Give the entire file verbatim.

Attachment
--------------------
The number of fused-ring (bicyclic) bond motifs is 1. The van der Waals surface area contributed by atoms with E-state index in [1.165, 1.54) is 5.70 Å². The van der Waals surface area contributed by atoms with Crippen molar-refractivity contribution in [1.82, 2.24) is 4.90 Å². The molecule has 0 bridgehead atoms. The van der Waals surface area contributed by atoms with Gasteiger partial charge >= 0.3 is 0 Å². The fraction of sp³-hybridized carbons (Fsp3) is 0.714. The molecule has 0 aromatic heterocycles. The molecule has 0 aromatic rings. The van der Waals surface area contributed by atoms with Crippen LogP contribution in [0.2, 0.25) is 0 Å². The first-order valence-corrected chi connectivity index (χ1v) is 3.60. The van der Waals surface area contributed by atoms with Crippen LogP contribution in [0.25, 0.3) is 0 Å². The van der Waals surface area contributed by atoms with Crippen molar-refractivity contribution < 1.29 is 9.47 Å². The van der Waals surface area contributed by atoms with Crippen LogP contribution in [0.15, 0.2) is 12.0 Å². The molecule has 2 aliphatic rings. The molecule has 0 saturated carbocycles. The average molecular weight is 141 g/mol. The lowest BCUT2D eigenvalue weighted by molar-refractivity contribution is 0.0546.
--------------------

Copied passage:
The number of fused-ring (bicyclic) bond motifs is 1. The van der Waals surface area contributed by atoms with E-state index in [1.165, 1.54) is 5.70 Å². The van der Waals surface area contributed by atoms with Crippen molar-refractivity contribution in [1.82, 2.24) is 4.90 Å². The molecule has 0 bridgehead atoms. The van der Waals surface area contributed by atoms with Gasteiger partial charge >= 0.3 is 0 Å². The fraction of sp³-hybridized carbons (Fsp3) is 0.714. The molecule has 0 aromatic heterocycles. The molecule has 0 aromatic rings. The van der Waals surface area contributed by atoms with Crippen LogP contribution in [0.2, 0.25) is 0 Å². The first-order valence-corrected chi connectivity index (χ1v) is 3.60. The van der Waals surface area contributed by atoms with Crippen LogP contribution in [0.25, 0.3) is 0 Å². The van der Waals surface area contributed by atoms with Crippen molar-refractivity contribution < 1.29 is 9.47 Å². The van der Waals surface area contributed by atoms with Crippen LogP contribution in [0.15, 0.2) is 12.0 Å². The molecule has 2 aliphatic rings. The molecule has 0 saturated carbocycles. The average molecular weight is 141 g/mol. The lowest BCUT2D eigenvalue weighted by molar-refractivity contribution is 0.0546.